In the midst of a monthslong bargaining process, University of Minnesota staff are calling for higher wages and increased benefits through their labor unions.
Dozens of unionized workers represented by the American Federation of State, County and Municipal Employees Local 3800, Local 3937 and Teamsters Local 320 rallied in front of Morrill Hall Tuesday afternoon as negotiations between the unions and University administrators resumed. The groups hoped to use the event to gain support for frontline workers and their requests of the University.
“We’ve been in contract negotiations since this summer,” said Cherrene Horazuk, a clerical worker at the University’s Humphrey School of Public Affairs and president of AFSCME Local 3800. “We are asking for raises so that our members can survive, so that frontline workers at the University can make a decent living and to be treated with respect on the job.”
Among the goals the unions hope to achieve in negotiations are an increase in paid paternal leave, more respect, increased wages and restoration of the Regent’s scholarship — which would allow University staff to pay for college.
So far, the University has denied all of the union’s demands, Horazuk said. She said that the current wage proposal being offered by the University, which is between a 0.25 percent and 0.75 percent increase, is insulting.
“Even if you’re at the top of the pay scale for a clerical worker, [that increase] does not even provide enough money to get a one-way bus fare, and we find that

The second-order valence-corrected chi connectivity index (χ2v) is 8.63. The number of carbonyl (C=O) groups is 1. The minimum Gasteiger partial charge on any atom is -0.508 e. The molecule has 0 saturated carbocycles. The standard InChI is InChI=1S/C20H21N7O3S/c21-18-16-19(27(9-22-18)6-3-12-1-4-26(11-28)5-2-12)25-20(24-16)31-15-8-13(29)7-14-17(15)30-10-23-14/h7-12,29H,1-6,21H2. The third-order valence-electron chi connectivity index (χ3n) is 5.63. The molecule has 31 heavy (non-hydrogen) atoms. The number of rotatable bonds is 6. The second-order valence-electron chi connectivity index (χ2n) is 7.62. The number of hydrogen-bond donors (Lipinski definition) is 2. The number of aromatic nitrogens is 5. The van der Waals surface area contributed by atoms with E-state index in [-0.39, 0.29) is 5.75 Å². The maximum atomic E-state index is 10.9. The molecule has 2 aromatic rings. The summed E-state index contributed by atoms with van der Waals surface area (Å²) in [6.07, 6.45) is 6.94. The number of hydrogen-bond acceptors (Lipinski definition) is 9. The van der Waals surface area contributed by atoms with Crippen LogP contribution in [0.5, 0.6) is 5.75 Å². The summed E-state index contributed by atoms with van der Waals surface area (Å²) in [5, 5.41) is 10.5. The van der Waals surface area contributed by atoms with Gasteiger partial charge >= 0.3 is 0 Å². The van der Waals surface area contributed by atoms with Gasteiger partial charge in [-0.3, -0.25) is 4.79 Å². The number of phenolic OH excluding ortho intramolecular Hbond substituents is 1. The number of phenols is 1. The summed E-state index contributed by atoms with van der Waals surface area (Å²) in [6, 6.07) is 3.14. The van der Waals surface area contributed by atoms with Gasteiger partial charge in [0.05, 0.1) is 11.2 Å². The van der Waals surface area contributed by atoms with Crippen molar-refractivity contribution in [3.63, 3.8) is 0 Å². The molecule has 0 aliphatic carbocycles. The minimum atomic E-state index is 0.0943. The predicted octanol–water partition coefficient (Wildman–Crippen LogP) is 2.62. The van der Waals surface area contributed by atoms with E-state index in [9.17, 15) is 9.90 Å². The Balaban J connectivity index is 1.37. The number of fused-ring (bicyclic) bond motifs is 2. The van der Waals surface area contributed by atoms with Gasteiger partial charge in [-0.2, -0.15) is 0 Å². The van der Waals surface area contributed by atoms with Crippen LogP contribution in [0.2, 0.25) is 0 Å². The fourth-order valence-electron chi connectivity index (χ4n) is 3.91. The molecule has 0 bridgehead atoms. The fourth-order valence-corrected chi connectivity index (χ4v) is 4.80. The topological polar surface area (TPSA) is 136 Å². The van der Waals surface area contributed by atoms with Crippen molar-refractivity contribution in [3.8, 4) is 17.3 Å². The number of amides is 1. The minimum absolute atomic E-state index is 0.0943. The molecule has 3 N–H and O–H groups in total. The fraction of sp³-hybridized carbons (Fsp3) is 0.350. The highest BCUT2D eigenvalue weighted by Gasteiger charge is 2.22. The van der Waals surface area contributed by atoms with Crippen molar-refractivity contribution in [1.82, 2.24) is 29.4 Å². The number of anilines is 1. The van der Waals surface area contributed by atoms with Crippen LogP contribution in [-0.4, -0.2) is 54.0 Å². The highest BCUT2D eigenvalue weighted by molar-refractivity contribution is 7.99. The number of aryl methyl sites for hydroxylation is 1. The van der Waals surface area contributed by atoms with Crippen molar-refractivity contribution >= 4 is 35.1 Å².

unacceptable,” she said.
While about 650 administrators at the University make more than $100,000 a year, about 475 frontline workers make less than $15 an hour, according to documents passed out at the event.
University spokesman Steve Henneberry said the University was unable to comment because the school is still negotiating with the unions.
Though Brian Aldes, secretary-treasurer of Teamsters Local 320, said they will be persistent as they continue to push for their demands, but they need to do it in a
“We are committed to this fight, and we are sick and tired of working people being held back and being taken advantage of,” he said at the rally. “We will continue, with pride, to maintain [the University’s] facilities, we will continue to serve the students, and we will continue to provide the support that makes this institution so great.”
Horazuk said the rally could have an impact on the bargaining process, which began this summer, if the University administrators decide to pay attention.
“There’s plenty of money — the University just needs to choose where they spend it,” she said. “They need to put money on the table for frontline workers.”